MMOCR: A Comprehensive Toolbox for Text Detection, Recognition and Understanding

by   Zhanghui Kuang, et al.

We present MMOCR-an open-source toolbox which provides a comprehensive pipeline for text detection and recognition, as well as their downstream tasks such as named entity recognition and key information extraction. MMOCR implements 14 state-of-the-art algorithms, which is significantly more than all the existing open-source OCR projects we are aware of to date. To facilitate future research and industrial applications of text recognition-related problems, we also provide a large number of trained models and detailed benchmarks to give insights into the performance of text detection, recognition and understanding. MMOCR is publicly released at


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1. Introduction

In recent years, deep learning has achieved tremendous success in fundamental computer vision applications such as image recognition 

(He et al., 2016; Simonyan and Zisserman, 2015; Szegedy et al., 2015), object detection (Girshick, 2015; Ren et al., 2015; Liu et al., 2016a; Redmon and Farhadi, 2017) and image segmentation (Long et al., 2015; He et al., 2017). In light of this, deep learning has also been applied to areas such as text detection (Zhu et al., 2021; Duan et al., 2019; Wang et al., 2019c) and text recognition (Yue et al., 2020; Li et al., 2019; Yang et al., 2019; Xie et al., 2019; Liao et al., 2019), as well as their downstream tasks such as key information extraction (Sun et al., 2021; Yu et al., 2020b; Faddoul et al., 2018) and named entity recognition (Chiu and Nichols, 2016; Xu et al., 2020).

Different approaches utilize different training datasets, optimization strategies (e.g.

, optimizers, learning rate schedules, epoch numbers, pre-trained weights, and data augmentation pipelines), and network designs (

e.g. network architectures and losses). To encompass the diversity of components used in various models, we have proposed the MMOCR toolbox which covers recent popular text detection, recognition and understanding approaches in a unified framework. As of now, the toolbox implements seven text detection methods, five text recognition methods, one key information method and one named entity recognition method. Integrating various algorithms confers code reusability and therefore dramatically simplifies the implementation of algorithms. Moreover, the unified framework allows different approaches to be compared against each other fairly and that their key effective components can be easily investigated. To the best of our knowledge, MMOCR reimplements the largest number of deep learning-based text detection and recognition approaches amongst various open-source toolboxes, and we believe it will facilitate future research on text detection, recognition and understanding.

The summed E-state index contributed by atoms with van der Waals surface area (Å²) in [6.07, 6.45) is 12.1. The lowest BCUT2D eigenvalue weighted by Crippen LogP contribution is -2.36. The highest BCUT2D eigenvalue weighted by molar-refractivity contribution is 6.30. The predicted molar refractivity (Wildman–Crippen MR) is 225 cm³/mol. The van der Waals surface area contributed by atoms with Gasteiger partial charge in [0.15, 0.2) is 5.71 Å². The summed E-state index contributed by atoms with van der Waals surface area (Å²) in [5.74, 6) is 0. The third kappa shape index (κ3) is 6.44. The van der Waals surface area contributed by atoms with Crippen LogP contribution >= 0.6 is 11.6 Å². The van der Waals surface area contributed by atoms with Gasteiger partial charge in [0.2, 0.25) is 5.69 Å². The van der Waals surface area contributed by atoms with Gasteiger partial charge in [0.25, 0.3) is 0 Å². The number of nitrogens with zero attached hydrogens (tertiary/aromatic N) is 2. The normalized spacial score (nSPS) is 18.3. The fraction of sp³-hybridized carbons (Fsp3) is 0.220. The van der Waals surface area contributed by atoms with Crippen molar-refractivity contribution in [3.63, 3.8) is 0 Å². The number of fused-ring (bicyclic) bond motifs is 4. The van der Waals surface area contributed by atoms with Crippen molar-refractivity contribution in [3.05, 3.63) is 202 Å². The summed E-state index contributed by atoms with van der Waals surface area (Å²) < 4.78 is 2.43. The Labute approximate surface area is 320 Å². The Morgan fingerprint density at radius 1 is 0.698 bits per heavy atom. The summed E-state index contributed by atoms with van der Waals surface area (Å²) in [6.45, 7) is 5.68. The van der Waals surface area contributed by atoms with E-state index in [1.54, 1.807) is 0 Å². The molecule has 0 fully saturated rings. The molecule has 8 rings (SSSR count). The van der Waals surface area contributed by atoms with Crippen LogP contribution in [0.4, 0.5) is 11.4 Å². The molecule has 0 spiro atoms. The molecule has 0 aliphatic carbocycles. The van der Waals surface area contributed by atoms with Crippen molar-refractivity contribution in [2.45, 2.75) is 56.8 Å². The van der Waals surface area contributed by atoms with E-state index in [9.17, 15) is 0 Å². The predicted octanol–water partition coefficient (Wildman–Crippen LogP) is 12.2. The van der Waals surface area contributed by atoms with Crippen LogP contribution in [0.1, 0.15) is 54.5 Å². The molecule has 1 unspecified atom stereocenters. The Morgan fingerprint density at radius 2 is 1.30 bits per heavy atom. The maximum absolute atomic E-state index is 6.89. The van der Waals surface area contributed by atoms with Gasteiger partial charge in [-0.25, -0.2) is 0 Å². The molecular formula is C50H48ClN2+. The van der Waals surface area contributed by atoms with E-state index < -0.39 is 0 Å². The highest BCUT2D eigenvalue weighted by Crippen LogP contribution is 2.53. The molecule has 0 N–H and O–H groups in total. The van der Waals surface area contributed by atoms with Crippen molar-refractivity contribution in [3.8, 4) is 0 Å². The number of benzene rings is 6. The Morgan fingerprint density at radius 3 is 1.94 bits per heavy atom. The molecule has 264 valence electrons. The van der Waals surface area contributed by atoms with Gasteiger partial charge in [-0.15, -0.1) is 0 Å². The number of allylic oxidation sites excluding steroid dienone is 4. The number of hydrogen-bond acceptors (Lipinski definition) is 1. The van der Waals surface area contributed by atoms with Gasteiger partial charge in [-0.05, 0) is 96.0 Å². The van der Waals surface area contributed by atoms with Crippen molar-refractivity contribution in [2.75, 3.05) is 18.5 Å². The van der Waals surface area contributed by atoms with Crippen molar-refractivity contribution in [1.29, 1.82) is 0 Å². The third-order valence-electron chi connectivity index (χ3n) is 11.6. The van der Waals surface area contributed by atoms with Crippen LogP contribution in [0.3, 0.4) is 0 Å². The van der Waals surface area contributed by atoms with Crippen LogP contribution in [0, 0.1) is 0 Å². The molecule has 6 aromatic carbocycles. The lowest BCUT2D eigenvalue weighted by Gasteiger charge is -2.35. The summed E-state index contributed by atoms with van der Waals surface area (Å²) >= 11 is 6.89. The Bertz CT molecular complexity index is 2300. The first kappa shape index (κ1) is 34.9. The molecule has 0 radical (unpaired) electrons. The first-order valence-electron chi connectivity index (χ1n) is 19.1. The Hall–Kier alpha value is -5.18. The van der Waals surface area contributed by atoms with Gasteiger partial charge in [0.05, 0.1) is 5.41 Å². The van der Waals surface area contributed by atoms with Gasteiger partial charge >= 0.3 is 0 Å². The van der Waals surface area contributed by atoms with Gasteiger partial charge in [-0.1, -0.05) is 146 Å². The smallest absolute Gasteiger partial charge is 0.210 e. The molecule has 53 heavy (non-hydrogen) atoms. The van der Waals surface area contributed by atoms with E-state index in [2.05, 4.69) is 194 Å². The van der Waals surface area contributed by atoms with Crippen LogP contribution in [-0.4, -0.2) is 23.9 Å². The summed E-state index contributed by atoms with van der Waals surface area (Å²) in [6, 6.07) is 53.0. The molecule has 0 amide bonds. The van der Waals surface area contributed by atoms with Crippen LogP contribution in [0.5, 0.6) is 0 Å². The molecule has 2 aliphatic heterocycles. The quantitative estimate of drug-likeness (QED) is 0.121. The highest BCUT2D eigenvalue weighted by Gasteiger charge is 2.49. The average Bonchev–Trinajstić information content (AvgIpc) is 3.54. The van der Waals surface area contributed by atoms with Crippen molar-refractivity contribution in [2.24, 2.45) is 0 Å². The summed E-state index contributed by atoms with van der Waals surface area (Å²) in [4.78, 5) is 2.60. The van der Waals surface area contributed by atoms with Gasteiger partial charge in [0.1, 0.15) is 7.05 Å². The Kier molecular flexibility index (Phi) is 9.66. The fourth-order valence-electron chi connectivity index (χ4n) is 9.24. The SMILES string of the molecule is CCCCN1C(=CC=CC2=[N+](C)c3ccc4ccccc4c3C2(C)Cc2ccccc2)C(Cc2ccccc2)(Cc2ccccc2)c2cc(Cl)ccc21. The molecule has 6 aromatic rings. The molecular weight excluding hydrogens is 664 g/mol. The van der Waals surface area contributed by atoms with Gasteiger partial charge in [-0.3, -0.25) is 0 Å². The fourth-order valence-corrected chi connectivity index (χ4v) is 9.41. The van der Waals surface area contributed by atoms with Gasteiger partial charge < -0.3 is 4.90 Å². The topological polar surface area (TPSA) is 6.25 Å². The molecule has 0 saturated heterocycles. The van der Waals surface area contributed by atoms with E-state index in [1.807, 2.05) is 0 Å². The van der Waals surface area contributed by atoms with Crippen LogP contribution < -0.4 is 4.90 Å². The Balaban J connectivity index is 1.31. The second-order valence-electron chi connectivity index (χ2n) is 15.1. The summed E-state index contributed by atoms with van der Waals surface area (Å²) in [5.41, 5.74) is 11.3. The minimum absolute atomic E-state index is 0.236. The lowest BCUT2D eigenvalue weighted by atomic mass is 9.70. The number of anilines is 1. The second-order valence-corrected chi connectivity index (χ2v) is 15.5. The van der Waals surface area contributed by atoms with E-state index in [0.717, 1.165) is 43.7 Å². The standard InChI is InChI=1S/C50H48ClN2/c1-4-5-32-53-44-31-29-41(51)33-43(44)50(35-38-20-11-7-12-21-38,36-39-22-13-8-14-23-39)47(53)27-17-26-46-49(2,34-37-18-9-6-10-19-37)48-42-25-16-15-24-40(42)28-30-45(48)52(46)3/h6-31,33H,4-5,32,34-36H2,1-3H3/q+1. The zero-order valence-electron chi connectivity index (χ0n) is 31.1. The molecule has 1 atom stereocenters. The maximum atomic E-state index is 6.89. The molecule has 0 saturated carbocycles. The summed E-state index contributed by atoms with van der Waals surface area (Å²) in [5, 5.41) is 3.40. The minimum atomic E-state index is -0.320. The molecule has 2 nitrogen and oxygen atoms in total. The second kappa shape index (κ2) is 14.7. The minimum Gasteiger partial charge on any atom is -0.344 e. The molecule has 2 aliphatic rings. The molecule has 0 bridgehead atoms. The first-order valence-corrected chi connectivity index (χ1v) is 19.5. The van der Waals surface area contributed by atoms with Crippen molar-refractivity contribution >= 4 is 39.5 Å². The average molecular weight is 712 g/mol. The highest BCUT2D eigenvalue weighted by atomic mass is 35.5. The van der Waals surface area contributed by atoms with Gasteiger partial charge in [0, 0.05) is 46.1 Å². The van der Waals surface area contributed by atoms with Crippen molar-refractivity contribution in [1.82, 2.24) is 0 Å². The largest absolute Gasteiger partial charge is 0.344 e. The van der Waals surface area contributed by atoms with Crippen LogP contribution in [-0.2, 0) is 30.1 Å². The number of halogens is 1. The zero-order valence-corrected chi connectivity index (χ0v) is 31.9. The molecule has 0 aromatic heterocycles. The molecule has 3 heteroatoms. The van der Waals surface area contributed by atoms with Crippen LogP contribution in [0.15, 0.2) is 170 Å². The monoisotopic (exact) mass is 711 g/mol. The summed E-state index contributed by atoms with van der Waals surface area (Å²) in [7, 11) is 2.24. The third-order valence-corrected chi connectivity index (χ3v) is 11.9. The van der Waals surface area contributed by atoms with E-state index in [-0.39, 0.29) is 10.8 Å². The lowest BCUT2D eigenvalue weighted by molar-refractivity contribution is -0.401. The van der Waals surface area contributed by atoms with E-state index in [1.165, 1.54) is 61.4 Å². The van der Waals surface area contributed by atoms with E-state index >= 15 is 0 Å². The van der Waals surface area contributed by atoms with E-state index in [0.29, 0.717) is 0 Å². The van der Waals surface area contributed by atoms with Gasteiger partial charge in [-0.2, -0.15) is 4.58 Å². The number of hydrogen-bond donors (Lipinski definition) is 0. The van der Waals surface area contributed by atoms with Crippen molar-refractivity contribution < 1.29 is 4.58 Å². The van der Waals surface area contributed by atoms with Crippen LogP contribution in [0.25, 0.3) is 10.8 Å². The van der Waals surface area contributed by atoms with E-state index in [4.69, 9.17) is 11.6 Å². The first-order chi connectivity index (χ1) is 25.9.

Extracting structured information such as “shop name”, “shop address” and “total payment” in receipt images, and “name” and “organization name” in document images plays an important role in many practical scenarios. For example, in the case of office automation, such structured information is useful for efficient archiving or compliance checking. To provide a comprehensive pipeline for practical applications, MMOCR reimplements not only text detection and text recognition approaches, but also their downstream tasks such as key information extraction and named entity recognition as illustrated in Figure 1. In this way, MMOCR can meet the document image processing requirements in a one-stop-shopping manner.

[Pipeline of MMOCR]Text detection, text recognition, and text understanding which includes key information extraction and named entiry recognition

Figure 1. Overview of MMOCR. The supported text detection algorithms include DB (Liao et al., 2020), Mask R-CNN (He et al., 2017), PANet (Wang et al., 2019c), PSENet (Wang et al., 2019b), TextSnake (Long et al., 2018), DRRG (Zhang et al., 2020), and FCENet (Zhu et al., 2021). The supported text recognition algorithms are CRNN (Shi et al., 2016a), NRTR (Sheng et al., 2019), RobustScanner (Yue et al., 2020), SAR (Li et al., 2019), and SegOCR (Yue et al., 2021). The supported key information extraction algorithm is SDMG-R (Sun et al., 2021), and the supported named entity extraction algorithm is Bert-Softmax (Xu et al., 2020).

MMOCR is publicly released at under the Apache-2.0 License. The repository contains all the source code and detailed documentation including installation instructions, dataset preparation scripts, API documentation, model zoo, tutorials and user manual. MMOCR re-implements more than ten state-of-the-art text detection, recognition, and understanding algorithms, and provides extensive benchmarks and models trained on popular academic datasets. To support multilingual OCR tasks, MMOCR also releases Chinese text recognition models trained on industrial datasets 111 In addition to (distributed) training and testing scripts, MMOCR offers a rich set of utility tools covering visualization, demonstration and deployment. The models provided by MMOCR are easily converted to onnx 222 which is widely supported by deployment frameworks and hardware devices. Therefore, it is useful for both academic researchers and industrial developers.